Growth is a driver of migration. Get used to it.

A seriously important blog post. Migration is a problem of success, not failure.

As sub-Saharan Africa increasingly rises out of deep poverty, more people can afford to emigrate and are aware that life might be better somewhere else. The propensity to migrate is positively correlated with real per-capita GDP. In Latin America, however, the correlation is negative. Potential migrants are likely to be better off at home, except the poorest of the poor.

The conclusions we can draw from this are salutary. First of all, they’re not going away. The development train has left the station, and one of its effects is that migration has become an option. Perhaps the pressure will reduce as more countries reach the middle-income level, but it’s not as if there aren’t plenty of migrants from Latin America to the US. Get in contact with Denver criminal defense lawyer to consult legal assistance.

Second, neither calling for more development aid (that you have no intention of delivering) or giving lectures on corruption and good governance will help at all, because migrants, as opposed to refugees, are not motivated by desperation but rather by hope. Nor will yelling about “benefits”, because they’re not beggars but economic migrants in the truest sense of the word.

It’s also worth pointing out that the distinction between a refugee and a migrant is a spectrum rather than a bright line – if you can’t think of a way to persecute people by economic means you’re not trying, and as Rick points out above, development encourages movement for refugees, too.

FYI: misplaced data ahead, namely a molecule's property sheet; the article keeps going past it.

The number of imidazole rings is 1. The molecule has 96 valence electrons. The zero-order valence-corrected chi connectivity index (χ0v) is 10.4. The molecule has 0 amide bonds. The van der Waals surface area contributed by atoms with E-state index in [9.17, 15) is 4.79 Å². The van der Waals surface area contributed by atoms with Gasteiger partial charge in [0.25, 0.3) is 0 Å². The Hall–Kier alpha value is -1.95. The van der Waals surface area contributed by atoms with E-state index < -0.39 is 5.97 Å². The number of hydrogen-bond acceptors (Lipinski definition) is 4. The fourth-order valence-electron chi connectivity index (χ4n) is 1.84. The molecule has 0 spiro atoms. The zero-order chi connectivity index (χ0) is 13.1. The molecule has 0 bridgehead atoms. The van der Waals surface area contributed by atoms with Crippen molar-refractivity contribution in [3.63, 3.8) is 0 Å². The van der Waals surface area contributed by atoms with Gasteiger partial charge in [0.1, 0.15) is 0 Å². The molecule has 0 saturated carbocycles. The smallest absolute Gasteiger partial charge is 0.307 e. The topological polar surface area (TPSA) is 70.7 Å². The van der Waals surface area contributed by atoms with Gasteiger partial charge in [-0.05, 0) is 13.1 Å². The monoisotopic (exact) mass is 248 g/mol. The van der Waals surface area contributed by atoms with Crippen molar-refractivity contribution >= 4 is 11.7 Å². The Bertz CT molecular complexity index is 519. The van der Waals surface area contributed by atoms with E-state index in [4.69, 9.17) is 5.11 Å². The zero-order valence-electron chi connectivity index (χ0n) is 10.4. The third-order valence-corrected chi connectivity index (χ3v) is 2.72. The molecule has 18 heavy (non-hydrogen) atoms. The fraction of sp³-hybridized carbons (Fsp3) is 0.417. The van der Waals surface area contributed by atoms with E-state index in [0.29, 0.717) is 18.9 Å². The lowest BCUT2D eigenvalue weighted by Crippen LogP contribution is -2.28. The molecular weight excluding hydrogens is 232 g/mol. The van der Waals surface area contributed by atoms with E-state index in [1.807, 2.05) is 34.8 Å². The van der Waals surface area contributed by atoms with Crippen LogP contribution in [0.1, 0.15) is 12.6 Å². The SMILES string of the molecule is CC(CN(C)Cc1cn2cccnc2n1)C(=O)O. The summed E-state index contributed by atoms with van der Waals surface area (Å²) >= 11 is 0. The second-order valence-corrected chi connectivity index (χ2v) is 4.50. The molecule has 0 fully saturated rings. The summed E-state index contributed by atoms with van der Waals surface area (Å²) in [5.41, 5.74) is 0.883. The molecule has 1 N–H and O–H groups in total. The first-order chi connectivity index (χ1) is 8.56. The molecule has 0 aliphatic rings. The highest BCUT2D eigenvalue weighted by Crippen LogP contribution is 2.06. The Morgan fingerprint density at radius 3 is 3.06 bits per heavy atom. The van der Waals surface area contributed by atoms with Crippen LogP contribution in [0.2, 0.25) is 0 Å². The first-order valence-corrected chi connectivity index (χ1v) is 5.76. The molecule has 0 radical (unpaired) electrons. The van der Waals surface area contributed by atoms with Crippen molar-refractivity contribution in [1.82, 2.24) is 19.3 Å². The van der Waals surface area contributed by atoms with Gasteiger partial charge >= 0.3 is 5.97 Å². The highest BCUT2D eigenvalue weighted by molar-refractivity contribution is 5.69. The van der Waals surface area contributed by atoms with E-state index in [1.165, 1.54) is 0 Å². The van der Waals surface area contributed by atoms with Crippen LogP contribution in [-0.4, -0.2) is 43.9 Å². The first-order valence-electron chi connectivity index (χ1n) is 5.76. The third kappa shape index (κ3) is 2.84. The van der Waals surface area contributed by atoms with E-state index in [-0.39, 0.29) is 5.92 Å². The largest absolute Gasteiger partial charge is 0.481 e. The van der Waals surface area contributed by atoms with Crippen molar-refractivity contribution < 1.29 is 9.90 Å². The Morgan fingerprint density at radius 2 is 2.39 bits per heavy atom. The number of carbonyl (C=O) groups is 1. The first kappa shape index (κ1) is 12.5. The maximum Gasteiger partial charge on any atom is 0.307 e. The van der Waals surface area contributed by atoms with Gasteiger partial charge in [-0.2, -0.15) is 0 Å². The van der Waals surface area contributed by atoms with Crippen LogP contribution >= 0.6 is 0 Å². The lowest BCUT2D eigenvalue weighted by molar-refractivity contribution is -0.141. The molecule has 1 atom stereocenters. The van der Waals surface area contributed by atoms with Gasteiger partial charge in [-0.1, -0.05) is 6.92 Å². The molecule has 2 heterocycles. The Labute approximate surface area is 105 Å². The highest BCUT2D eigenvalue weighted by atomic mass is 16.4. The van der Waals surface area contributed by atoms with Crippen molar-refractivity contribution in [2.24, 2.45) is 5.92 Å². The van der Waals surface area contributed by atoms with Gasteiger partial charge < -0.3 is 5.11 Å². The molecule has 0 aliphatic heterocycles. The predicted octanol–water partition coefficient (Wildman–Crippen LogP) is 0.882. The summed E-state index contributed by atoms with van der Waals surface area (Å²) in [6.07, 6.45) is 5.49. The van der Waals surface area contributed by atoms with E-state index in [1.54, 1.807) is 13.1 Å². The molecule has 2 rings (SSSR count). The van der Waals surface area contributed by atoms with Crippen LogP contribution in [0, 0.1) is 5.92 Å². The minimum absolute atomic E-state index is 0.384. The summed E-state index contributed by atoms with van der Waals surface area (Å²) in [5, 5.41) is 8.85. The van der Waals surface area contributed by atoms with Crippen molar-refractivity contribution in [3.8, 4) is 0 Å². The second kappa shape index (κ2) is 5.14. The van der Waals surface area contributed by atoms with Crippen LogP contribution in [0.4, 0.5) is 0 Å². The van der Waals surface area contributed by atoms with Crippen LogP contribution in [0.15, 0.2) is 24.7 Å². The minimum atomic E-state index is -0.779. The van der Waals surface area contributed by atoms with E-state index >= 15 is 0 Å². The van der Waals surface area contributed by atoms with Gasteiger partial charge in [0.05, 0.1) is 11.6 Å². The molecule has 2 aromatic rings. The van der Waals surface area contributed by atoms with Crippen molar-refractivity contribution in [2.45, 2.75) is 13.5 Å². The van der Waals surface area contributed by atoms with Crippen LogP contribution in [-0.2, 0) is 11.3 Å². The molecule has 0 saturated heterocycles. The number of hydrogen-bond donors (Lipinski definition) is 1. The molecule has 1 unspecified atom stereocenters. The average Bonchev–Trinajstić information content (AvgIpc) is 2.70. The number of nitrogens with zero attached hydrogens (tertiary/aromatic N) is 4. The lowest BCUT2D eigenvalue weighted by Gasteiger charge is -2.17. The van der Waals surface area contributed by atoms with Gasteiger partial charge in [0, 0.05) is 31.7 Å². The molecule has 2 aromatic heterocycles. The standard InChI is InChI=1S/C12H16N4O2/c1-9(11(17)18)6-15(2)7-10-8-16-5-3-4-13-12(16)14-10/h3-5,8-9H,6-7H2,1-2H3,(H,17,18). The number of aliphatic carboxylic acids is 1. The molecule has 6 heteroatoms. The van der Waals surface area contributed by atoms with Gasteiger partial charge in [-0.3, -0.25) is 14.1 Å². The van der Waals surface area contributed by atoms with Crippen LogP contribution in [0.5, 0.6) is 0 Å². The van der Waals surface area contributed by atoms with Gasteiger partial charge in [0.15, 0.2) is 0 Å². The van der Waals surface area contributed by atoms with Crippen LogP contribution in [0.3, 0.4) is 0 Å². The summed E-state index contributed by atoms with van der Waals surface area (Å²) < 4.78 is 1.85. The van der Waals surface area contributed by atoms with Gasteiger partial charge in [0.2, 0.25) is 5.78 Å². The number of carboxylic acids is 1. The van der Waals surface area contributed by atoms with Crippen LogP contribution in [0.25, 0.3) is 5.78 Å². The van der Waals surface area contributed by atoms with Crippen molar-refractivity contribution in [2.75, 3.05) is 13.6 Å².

Third, very visibly, they are following the same routes trade follows, carrying their smartphones and wearing their FC Barca shirts. You can’t have 44-tonne trucks driving in two or three days from Dover to eastern Turkey and not have people moving along the same roads.

The overwhelming conclusion is that we’ll just have to live with them. Punkt, ende. However I expect a lot of squirming on the hook before this sinks in. Like the War on Drugs or the rules of the eurozone, immigration is one of those issues where nobody believes in the system, nobody would design anything like it again, but it stumbles forward by the sheer inertia of incumbency.

3 thoughts on “Growth is a driver of migration. Get used to it.

  1. Exactly. It’s worth noting that Europe is far from being the only destination for African emigrants: North America, China, the Middle East, Latin America, all are destinations of note.

  2. It’s worth pointing out that the relationship between GDP per head and migration is nonlinear. The profile of illegal Mexican migration to the US has shifted significantly over the years: the main sending states used to be those along the northern border but are now mainly in the south. And most recently, total illegal migration from Mexico has dropped rather significantly, while migration from the much poorer states of Central America has continued. (Marco Rubio pointed this out at last night’s debate, although I’m not sure what point he intended to make by it.)

    It may be, in other words, that illegal migrant outflows will be low when living standards are extremely low (sub-Saharan Africa until recently), higher when they increase modestly (SSA and Central America now, China and Mexico until recently) and low again when a country reaches middle-income status (China and Mexico now).

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